Foreign Minister: Bulgaria is actively countering antisemitism, xenophobia and hate speech
At a meeting with the National Coalition Supporting Eurasian Jewry (NCSEJ), Bulgarian Deputy Prime Minister and Foreign Minister Ekaterina Zaharieva emphasised Bulgaria’s role in countering antisemitism and intolerance, a statement by the Foreign Ministry on October 30 said.
The NCSEJ is an American non-governmental organisation whose primary function is to support Jews and Jewish communities in Eastern Europe and Eurasia. The NCSEJ has been active in the Eastern European and Eurasian region since 1971, works closely with governmental and non-governmental organizations and monitors antisemitism in the region.
“Bulgaria is proud of being a full member of the International Holocaust Remembrance Alliance. Our government is active in countering antisemitism, xenophobia and hate speech. We are a tolerant people who have proven over the years that different communities can live in peace and understanding,” Zaharieva told the NCSEJ delegation, led by chairman Daniel Rubin.
Ways to prevent all forms of intolerance were among the main topics of the meeting, with an emphasis on working with young people, the Foreign Ministry statement said.
The key to prevention is also the immediate response of the institutions to each incident, Zaharieva said.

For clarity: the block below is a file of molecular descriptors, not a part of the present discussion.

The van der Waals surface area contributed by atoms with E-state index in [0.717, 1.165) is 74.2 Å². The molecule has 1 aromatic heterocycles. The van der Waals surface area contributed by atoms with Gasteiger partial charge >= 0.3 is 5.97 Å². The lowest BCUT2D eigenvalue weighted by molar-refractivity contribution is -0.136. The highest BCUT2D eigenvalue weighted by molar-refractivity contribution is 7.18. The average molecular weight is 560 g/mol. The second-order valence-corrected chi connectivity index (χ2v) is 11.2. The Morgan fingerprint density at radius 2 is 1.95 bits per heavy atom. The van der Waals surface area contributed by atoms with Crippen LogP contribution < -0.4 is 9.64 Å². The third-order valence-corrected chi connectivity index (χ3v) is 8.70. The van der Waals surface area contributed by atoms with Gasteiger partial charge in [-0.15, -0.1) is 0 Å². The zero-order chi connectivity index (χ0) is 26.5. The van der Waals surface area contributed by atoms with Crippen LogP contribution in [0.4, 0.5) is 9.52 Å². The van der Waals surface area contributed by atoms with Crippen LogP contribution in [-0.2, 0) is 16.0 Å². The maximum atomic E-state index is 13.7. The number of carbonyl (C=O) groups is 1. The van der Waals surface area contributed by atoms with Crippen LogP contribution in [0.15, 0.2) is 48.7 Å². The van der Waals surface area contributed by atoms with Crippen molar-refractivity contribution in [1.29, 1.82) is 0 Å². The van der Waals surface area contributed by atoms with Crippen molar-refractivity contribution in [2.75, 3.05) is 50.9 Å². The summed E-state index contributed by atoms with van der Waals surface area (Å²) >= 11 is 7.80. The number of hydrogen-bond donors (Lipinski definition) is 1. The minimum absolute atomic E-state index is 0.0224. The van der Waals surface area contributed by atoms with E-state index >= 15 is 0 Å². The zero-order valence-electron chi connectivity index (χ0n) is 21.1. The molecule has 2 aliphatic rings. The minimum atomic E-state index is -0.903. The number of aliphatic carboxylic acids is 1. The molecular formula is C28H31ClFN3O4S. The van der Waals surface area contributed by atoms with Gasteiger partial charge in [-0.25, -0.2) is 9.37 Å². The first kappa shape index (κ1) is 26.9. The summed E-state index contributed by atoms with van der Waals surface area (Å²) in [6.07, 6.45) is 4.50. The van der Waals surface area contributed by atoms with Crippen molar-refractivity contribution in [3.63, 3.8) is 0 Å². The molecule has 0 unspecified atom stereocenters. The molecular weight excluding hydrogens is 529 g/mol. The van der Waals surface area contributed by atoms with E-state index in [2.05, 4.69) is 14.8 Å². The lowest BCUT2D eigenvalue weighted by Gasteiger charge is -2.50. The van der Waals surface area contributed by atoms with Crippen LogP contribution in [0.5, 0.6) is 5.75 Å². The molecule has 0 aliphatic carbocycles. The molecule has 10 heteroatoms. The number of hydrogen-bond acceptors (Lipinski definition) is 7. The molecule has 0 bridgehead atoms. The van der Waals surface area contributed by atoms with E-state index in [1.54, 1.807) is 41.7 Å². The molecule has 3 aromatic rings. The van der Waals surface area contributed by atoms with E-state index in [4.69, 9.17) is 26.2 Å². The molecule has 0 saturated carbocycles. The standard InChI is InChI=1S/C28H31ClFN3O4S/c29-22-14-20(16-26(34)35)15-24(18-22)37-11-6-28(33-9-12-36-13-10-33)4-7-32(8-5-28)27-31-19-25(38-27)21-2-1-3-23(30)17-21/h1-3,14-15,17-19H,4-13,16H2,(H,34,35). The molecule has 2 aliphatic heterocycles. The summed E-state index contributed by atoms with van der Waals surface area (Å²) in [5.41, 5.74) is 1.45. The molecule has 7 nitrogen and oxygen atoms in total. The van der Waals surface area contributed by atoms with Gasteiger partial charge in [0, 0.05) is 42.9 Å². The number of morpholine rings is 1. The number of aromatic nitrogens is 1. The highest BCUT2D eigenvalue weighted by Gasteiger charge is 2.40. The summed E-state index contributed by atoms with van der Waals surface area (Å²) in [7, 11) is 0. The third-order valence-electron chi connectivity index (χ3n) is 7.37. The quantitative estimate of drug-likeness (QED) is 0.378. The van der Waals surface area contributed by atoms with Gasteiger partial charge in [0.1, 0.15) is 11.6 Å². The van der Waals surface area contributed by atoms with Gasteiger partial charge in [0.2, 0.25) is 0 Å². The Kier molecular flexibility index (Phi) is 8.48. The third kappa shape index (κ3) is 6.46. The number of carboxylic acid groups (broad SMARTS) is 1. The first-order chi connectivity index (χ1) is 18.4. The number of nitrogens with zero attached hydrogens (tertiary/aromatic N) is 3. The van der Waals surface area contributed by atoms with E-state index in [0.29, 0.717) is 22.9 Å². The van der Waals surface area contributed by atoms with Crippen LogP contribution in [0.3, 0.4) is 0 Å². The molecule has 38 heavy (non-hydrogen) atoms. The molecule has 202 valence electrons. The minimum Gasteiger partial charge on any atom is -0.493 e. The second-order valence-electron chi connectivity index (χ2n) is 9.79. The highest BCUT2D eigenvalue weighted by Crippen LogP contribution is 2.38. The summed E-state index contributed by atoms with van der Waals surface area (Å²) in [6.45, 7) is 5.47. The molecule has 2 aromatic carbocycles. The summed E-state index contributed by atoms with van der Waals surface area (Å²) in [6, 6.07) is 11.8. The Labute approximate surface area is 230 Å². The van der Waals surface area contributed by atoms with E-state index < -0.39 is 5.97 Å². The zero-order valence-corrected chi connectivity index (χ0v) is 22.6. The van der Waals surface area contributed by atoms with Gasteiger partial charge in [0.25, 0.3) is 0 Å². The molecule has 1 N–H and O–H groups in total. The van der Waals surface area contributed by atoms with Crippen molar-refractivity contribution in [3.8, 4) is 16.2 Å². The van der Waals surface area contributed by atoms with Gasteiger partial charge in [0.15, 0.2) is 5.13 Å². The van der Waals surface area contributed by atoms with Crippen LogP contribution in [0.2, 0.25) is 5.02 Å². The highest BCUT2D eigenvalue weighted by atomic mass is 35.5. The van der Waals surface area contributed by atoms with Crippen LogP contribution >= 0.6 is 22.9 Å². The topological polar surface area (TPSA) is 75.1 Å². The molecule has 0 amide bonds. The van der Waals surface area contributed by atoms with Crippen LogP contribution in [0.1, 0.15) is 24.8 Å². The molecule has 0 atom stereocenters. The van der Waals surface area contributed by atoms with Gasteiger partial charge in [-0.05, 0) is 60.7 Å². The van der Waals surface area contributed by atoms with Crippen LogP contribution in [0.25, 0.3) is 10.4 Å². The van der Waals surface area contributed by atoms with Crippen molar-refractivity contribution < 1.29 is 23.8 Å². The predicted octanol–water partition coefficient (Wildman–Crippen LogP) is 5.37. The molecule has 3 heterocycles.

Rubin thanked the Bulgarian government for the measures it was taking to combat antisemitism.
“Your actions give us hope – not just for the region, but for Europe as a whole,” he said, as quoted by the Foreign Ministry.
The NCSEJ delegation said that Bulgaria had not only adopted the definition of antisemitism in 2017, but also applied it. The same year, the Bulgarian government appointed a national coordinator for the fight against antisemitism, Deputy Foreign Minister Georg Georgiev, who also attended the meeting.
“We are grateful for the support Bulgaria is giving to the Jewish community. People here for generations feel integrated into society. We especially thank the Bulgarian government for this,” said Mark Levin, NCSEJ chief executive.